Cross the Atlantic
Four years ago I spent 15 days on a cargo ship from Hong Kong to Los Angeles. That was one sort of a dream come true for me at the time. I really enjoyed being cut out from the rest of the world for a while, living two weeks following simple routines, lots of time to think, write, both reflecting on the past and planning for the future. Everything on the ship followed routines by the clock making it which made life feel like one day repeating all over again. I really enjoyed my own groundhog day and I was looking forward to this trip cross the Atlantic.
The was a lot of similarities between these two trips. The most defining thing being, I think, the closed environment. Two weeks in the middle of the ocean on board a huge ship, nothing around but sea for thousand miles. There's no way to get out, which makes a ship a sort of a prison actually, although a really nice one. On the other hand, on the Pacific Link there was just one passenger, me. On the Serenade of the Seas there were 1500 passengers. On the cargo ship there was pretty much no entertainment at all. Now we had more than enough.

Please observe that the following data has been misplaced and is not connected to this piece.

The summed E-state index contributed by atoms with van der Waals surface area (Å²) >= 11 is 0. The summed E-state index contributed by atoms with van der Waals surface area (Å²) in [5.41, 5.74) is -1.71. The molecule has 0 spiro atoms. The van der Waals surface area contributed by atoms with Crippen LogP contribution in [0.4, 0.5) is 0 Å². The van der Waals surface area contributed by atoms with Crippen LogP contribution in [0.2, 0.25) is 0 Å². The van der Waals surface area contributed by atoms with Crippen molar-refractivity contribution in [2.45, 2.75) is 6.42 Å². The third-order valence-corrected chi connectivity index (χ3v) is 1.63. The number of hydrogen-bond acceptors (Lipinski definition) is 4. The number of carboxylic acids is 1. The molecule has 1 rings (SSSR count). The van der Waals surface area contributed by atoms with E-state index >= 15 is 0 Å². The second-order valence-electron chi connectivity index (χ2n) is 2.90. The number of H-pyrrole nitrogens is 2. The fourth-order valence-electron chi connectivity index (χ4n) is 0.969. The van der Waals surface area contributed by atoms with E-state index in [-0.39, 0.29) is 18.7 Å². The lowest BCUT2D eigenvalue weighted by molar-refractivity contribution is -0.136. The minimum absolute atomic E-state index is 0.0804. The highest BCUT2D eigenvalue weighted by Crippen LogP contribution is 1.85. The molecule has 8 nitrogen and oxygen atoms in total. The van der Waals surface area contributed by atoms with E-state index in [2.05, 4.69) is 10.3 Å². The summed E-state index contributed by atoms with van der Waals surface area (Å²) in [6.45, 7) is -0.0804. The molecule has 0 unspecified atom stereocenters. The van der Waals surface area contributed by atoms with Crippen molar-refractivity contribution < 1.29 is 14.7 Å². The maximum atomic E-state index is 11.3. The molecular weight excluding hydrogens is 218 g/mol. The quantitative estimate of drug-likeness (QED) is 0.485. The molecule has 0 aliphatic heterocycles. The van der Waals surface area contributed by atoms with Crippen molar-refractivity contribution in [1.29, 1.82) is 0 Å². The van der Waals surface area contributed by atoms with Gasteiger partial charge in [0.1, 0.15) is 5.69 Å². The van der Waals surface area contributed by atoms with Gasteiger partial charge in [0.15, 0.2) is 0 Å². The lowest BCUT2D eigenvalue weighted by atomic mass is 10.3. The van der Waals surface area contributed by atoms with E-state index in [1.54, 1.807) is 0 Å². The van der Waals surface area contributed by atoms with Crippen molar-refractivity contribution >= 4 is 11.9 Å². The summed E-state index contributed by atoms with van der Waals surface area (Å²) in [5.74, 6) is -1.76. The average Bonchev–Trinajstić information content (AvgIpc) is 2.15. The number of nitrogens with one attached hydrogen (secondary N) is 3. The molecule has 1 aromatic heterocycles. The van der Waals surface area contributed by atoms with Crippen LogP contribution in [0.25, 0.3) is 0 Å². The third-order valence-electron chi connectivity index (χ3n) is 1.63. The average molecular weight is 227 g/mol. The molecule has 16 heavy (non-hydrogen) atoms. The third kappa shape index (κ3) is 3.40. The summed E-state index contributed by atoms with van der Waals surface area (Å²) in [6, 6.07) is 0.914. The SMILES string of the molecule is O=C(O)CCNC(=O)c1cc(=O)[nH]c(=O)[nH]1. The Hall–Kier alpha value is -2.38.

Just after two or three days we had a routine to take us through the days. The schedule of our average day was something like this:
We got up around seven o'clock. It wasn't that hard since we moved the clock backward one hour every other day or so. Some days I got up as early as five or four o'clock. Well, I don't mind that much about the clock, I usually don't define 'early' in terms of the clock time anyway. Early is whenever I need an alarm clock to get up. Late is when I feel bad about not waking up earlier.